What Are the Types of Psoriasis?

Reviewed on 7/19/2021

Psoriasis, an autoimmune skin condition, causes the skin to appear red, thick, scaly, and flaky. There are five types of psoriasis, which include plaque psoriasis, inverse psoriasis, guttate psoriasis, pustular psoriasis, and erythrodermic psoriasis.
Psoriasis, an autoimmune skin condition, causes the skin to appear red, thick, scaly, and flaky. There are five types of psoriasis, which include plaque psoriasis, inverse psoriasis, guttate psoriasis, pustular psoriasis, and erythrodermic psoriasis.

Psoriasis is a chronic autoimmune skin condition that can cause skin to be red, thick, scaly, and flaky.

There are five main types of psoriasis

  • Plaque Psoriasis
    • The most common type of psoriasis, affecting up to 80% of patients 
    • Characterized by raised, inflamed, and scaly patches of skin that may also be itchy and painful (plaques) that can occur anywhere on the body 
    • Skin may be red with silvery white scales or may appear purple-ish, depending on a person’s skin type 
    • Plaques most often appear on the scalp, knees, elbows, and in or around the belly button and lower back, but can develop on any area of the body
  • Inverse Psoriasis
    • Affects 25% of people who have psoriasis
    • Characterized by inflamed deep-red skin that is smooth and not scaly
    • Develops in skin folds in the body such as the armpits, under breasts, the genital area, and buttocks 
    • Can cause severe itching and pain and that may be worsened by sweat and rubbing the affected areas
  • Guttate Psoriasis
    • Affects about 8% of psoriasis patients 
    • Characterized by small, round, red spots caused by inflammation
    • Frequently develops on the arms, legs and torso but can affect any part of the body
  • Pustular Psoriasis
    • Affects about 3% of people with psoriasis
    • Characterized by white, pus-filled, painful bumps (pustules) that may be surrounded by inflamed or reddened skin
    • May develop only on certain areas of the body, such as the hands and feet as in palmoplantar psoriasis, or it may affect most of the body
  • Erythrodermic Psoriasis
    • Rare, affects about 2% of people who have psoriasis 
    • Often affects almost the entire body and can be life-threatening
    • Characterized by intense redness and shedding of skin layers in large sheets
    • Other symptoms include:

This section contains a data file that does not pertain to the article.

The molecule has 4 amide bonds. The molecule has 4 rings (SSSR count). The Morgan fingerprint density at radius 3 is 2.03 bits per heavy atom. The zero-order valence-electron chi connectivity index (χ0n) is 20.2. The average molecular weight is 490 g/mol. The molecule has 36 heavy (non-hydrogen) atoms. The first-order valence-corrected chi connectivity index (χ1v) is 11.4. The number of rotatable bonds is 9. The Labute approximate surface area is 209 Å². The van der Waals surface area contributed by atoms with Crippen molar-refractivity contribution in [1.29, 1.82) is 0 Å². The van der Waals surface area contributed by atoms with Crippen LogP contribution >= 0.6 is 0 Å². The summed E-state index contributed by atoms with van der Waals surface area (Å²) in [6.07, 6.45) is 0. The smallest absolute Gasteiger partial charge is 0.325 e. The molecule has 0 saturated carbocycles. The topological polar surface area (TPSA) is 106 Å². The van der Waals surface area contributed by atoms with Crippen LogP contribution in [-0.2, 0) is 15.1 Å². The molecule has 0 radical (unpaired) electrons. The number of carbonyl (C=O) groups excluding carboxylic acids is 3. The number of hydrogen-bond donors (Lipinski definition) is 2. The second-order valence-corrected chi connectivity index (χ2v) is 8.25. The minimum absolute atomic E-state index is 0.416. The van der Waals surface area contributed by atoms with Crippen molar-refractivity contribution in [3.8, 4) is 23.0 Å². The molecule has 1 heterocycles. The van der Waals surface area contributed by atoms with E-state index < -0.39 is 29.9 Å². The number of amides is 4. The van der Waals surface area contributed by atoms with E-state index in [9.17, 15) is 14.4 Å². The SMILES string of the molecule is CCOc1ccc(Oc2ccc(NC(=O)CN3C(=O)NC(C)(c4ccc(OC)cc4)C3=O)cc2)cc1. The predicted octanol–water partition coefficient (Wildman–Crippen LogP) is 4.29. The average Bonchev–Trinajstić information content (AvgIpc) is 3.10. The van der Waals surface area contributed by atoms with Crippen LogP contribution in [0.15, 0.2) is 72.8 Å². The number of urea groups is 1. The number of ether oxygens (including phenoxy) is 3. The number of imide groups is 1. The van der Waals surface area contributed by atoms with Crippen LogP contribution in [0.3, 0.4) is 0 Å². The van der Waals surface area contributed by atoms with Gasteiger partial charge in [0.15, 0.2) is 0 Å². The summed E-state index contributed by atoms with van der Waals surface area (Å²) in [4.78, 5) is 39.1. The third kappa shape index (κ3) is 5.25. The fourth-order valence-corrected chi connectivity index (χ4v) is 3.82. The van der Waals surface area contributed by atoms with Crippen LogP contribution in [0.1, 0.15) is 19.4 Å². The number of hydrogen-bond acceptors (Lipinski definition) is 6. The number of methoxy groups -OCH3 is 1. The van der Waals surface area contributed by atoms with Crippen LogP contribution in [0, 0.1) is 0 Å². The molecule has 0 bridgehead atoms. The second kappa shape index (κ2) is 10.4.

• Severe itching and pain
      • Changes in heart rate and temperature
      • Dehydration
      • Nail changes

What Is the Treatment for Psoriasis?

There is no cure for psoriasis, but treatments can relieve the symptoms. Treatment for psoriasis includes: 

  • Topical treatments, such as creams and ointments
    • Over-the-counter (OTC) topical treatments
      • Salicylic Acid
      • Coal Tar
      • Moisturizers
        • Fragrance-free
        • Apply after showering and hand washing
        • Use moisturizing soaps
        • Shower in lukewarm water and limit showers to 10 minutes or less
      • Bath solutions such as oil, oatmeal, Epsom salts or Dead Sea salts
      • Scale lifters (keratolytics) usually contain an active ingredient of salicylic acid, lactic acid, urea, or phenol 
      • Coverings (occlusion) applied over topical treatments such as plastic wrap, cellophane, waterproof dressing, cotton socks or a nylon suit
      • Anti-itch treatments such as calamine, hydrocortisone, camphor, diphenhydramine hydrochloride (HCl), benzocaine, and menthol (may increase irritation and dryness)
      • Aloe vera, jojoba, zinc pyrithione, capsaicin and others may also help moisturize, soothe, remove scale, or relieve itching 
      • Castederm for inverse psoriasis to help dry moist plaques in the folds of the body
    • Prescription topical treatments
  • Phototherapy (light therapy)
    • Psoralen + UVA (PUVA
    • Ultraviolet light B (UVB): broad band and narrow band
  • Systemic treatments
    • Biologics and biosimilars
      • Tumor necrosis factor-alpha (TNF-alpha) inhibitors such as certolizumab pegol (Cimzia), etanercept (Enbrel), adalimumab (Humira), infliximab (Remicade), golimumab (Simponi and Simponi Aria)
      • Interleukin 12 and 23 (IL-12, IL-23) inhibitors such as ustekinumab (Stelara)
      • Interleukin 17 (IL-17) inhibitors such as secukinumab (Cosentyx), brodalumab (Siliq), and ixekizumab (Taltz)
      • Interleukin 23 (IL-23) inhibitors such as tildrakizumab-asmn (Ilumya), risankizumab-rzaa (Skyrizi), and Tremfya (guselkumab)
      • T-cell inhibitors such as Orencia (abatacept)
      • Biosimilars to adalimumab (Humira): adalimumab-atto (Amjevita), adalimumab-afzb (Abrilada), adalimumab-adbm (Cyltezo), adalimumab-bwwd (Hadlima), adalimumab-fkjp (Hulio), and adalimumab-adaz (Hyrimoz) 
      • Biosimilars to infliximab (Remicade): infliximab-axxq (Avsola), infliximab-dyyb (Inflectra), infliximab-qbtx (Ixifi), and infliximab-abda (Renflexis) 
      • Biosimilars to etanercept (Enbrel): etanercept-szzs (Erelzi) and etanercept-ykro (Eticovo) 
    • Disease-modifying antirheumatic drugs (DMARDs) including tofacitinib (Xeljanz and Xeljanz XR)
    • Traditional oral systemics
    • Nonsteroidal anti-inflammatory drugs (NSAIDs), including aspirin and ibuprofen (Advil, Motrin)

QUESTION

Psoriasis causes the top layer of skin cells to become inflamed and grow too quickly and flake off. See Answer

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Reviewed on 7/19/2021
References
https://www.uptodate.com/contents/psoriasis-the-basics?search=psoriasis&source=search_result&selectedTitle=1~150&usage_type=default&display_rank=1

https://www.psoriasis.org/